Sean Mulleady, 47, from Drumlish, and Pat Gaffney, who was in his 60s and from Tarmonbarry, died when an internal wall gave way, trapping them, along with four others, at the Connacht Gold DIY and Garden Centre.
Two of those injured have since been discharged from hospital, with two more still being cared for at the Midlands Regional Hospital in Tullamore, although their conditions are not believed to be life threatening.
The pair are understood to be a staff member and sales representative from Connacht Gold.
One of a number of shoppers in the store at the time of the incident, Elizabeth Fallon, said she was struggling to come to terms with the tragic events of Tuesday afternoon.
“I can’t even shut my eyes because every time I do, I keep getting flashbacks,” she said.
Ms Fallon said she had only just finished talking to Mr Gaffney, who she knew from her time spent in Tarmonbarry, along the Longford-Roscommon border.
She also confided to being “nervous” as she and her 24-year-old son, Bernard, turned their attentions to helping those caught under the fallen rubble.
“I only went in to get some daffodil bulbs and my son decided to come with me as he wanted to pick up some work gear,” she said. “I had just paid for the stuff when it all happened. It’s was like a nightmare.”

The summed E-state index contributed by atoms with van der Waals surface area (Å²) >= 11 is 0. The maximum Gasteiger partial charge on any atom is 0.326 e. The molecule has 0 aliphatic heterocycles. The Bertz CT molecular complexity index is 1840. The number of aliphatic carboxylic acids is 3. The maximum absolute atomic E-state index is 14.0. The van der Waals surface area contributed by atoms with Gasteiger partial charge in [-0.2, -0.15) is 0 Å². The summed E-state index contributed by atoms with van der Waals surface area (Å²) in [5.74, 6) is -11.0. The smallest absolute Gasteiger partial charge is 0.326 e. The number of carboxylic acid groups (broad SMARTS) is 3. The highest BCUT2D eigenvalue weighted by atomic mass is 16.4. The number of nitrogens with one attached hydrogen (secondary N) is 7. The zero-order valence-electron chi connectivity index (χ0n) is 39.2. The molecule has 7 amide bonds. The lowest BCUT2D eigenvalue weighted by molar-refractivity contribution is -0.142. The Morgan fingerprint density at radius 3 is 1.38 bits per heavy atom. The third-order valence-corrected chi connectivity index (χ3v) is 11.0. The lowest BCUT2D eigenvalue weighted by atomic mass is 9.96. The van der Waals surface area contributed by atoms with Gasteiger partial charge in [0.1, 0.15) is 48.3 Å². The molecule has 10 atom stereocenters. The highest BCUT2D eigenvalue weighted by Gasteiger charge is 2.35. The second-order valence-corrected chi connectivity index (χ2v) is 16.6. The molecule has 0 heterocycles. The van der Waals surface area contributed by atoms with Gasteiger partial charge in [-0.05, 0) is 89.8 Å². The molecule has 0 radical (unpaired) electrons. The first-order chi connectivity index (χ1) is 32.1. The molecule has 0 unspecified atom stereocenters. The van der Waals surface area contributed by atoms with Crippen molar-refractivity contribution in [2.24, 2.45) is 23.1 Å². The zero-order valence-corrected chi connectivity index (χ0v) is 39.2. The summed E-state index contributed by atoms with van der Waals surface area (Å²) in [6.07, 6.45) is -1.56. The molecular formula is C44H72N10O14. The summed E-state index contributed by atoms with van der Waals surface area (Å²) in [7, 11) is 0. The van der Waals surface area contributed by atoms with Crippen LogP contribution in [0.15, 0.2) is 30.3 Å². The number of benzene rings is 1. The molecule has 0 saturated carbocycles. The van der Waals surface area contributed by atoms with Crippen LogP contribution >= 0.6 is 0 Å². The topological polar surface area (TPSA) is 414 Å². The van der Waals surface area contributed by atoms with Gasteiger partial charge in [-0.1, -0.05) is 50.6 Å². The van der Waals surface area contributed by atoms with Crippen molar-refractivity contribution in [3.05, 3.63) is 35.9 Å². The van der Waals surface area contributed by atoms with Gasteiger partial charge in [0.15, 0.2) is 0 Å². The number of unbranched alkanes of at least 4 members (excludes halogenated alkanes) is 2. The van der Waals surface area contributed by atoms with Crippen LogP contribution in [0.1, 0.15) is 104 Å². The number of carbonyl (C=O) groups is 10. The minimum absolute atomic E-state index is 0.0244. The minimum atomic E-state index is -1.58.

As survivors and witnesses attempt to come to terms with what happened, tributes have meanwhile been paid to the dead men.
Mr Mulleady, originally from Drumlish, was a high- profile member of local firm The Mulleady Group, which operated construction and waste management businesses.
His first cousin, Longford County Councillor Martin Mulleady, said the father of three would be remembered for his hard-working demeanour and honest approach to everyday life.
“He was a gifted man especially with his hands. He could do anything. He was a great family man and helped me out a lot when election time came around. It’s a big loss to the family.”
Mr Mulleady is survived by his wife Theresa, children Mark, David, and Claire, and mother Sadie.
Like Mr Mulleady, community and family played a big part in Mr Gaffney’s day-to-day routine. His wife Patsy is believed to have been waiting in the car when the wall collapsed at about 2pm. He is also survived by a son, John, and daughter, Denise.
A spokesman for the Health and Safety Authority meanwhile, refused to say if the focus of the probe was likely to centre on whether high winds may have played a part in the wall’s collapse.
“We are investigating what happened, that’s all we can say at this stage,” said the spokesmas.